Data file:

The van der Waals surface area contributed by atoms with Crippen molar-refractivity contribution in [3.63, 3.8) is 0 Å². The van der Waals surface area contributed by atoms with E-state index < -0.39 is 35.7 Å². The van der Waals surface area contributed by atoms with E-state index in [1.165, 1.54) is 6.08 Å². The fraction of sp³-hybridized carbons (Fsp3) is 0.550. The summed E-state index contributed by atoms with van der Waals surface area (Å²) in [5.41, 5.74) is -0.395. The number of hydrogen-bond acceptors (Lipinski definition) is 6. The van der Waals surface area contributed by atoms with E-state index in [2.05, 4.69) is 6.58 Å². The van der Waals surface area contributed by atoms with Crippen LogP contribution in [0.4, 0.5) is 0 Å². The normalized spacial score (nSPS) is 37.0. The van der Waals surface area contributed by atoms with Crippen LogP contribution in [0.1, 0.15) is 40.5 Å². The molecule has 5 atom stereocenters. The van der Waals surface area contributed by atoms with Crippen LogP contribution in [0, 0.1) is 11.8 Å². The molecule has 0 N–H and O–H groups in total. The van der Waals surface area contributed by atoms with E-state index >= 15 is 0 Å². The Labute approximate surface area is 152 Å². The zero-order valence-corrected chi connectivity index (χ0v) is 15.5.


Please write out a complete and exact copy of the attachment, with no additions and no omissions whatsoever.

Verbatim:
The van der Waals surface area contributed by atoms with Crippen molar-refractivity contribution in [3.63, 3.8) is 0 Å². The van der Waals surface area contributed by atoms with E-state index < -0.39 is 35.7 Å². The van der Waals surface area contributed by atoms with E-state index in [1.165, 1.54) is 6.08 Å². The fraction of sp³-hybridized carbons (Fsp3) is 0.550. The summed E-state index contributed by atoms with van der Waals surface area (Å²) in [5.41, 5.74) is -0.395. The number of hydrogen-bond acceptors (Lipinski definition) is 6. The van der Waals surface area contributed by atoms with E-state index in [2.05, 4.69) is 6.58 Å². The van der Waals surface area contributed by atoms with Crippen LogP contribution in [0.4, 0.5) is 0 Å². The normalized spacial score (nSPS) is 37.0. The van der Waals surface area contributed by atoms with Crippen LogP contribution in [0.1, 0.15) is 40.5 Å². The molecule has 5 atom stereocenters. The van der Waals surface area contributed by atoms with Crippen LogP contribution in [0, 0.1) is 11.8 Å². The molecule has 0 N–H and O–H groups in total. The van der Waals surface area contributed by atoms with E-state index >= 15 is 0 Å². The Labute approximate surface area is 152 Å². The zero-order valence-corrected chi connectivity index (χ0v) is 15.5.